Bankruptcy by the numbers

Top 10 tips for filing your case and achieving financial freedom

(1) When should you file bankruptcy? Sacramento attorney James Keenan offers the following rule of thumb: If your total debt is more than three to five times your monthly income, it may be time to consider filing.

(2) You are not alone. CoBen & Associates’ Web site, at, notes that luminaries such as Mark Twain, Henry Ford and Kim Basinger filed for bankruptcy yet went on to later success.

(3) Organize financial data. Chances are, you keep lousy records. Nevertheless, the new law requires detailed information from the previous six months.

(4) See a bankruptcy attorney. There are dozens in the area, and most offer free consultations with no obligation to hire the attorney.

(5) Consider credit counseling. The new law requires it, and you may be able to come up with a payment plan that avoids bankruptcy. A list of approved credit counselors can be found at

(6) Pro se or not pro se? Anyone who serves as his own attorney has a fool for a client. However, some believe that if you’re single, have no major assets, earn less than $43,436 annually and have time for a crash course in bankruptcy law, it may save money and be worth the effort.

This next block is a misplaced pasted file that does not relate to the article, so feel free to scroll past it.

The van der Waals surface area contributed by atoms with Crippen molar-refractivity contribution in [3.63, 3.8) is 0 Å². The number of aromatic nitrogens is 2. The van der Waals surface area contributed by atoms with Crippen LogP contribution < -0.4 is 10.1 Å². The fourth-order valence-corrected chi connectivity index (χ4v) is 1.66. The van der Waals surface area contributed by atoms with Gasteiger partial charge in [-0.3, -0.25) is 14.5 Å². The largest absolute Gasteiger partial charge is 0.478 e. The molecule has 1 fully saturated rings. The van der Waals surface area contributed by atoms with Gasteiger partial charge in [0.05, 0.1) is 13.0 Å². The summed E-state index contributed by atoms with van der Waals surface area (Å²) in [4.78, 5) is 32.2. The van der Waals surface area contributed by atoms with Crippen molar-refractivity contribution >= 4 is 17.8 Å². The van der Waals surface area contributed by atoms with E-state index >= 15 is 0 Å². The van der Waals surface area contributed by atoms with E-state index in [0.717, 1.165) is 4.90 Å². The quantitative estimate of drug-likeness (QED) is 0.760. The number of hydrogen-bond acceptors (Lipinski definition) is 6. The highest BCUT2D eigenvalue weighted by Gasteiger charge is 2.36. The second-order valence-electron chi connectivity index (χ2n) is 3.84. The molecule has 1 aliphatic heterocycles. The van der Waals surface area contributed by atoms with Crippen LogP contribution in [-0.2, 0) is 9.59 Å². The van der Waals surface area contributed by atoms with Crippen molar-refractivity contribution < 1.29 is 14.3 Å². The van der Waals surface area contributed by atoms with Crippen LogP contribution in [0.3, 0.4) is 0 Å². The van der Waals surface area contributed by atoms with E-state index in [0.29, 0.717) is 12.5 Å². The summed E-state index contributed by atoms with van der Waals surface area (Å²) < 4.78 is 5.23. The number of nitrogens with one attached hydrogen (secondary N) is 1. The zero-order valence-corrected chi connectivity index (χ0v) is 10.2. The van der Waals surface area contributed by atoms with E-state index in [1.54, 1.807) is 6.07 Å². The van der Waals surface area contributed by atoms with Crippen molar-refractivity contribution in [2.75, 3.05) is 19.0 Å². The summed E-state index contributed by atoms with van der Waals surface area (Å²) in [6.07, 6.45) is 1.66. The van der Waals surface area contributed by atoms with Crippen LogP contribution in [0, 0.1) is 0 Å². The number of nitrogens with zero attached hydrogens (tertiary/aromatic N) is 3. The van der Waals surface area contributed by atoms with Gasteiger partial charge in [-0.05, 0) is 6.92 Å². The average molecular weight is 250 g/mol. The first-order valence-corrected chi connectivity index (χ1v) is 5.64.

(7) No major purchases. Buying a $3,000 stereo with your Visa right before you file bankruptcy has a name: credit-card fraud.

(8) Be honest. Really.

(9) Relax. Once you’ve filed successfully, there’s nothing left to do but kick back and wait. Be thankful that by law your creditors no longer can pester you.

(10) Go plastic-free. Believe it or not, credit-card companies will continue to solicit your business. Resist. Use your ATM card in place of a credit card. Your account will now actually have money in it.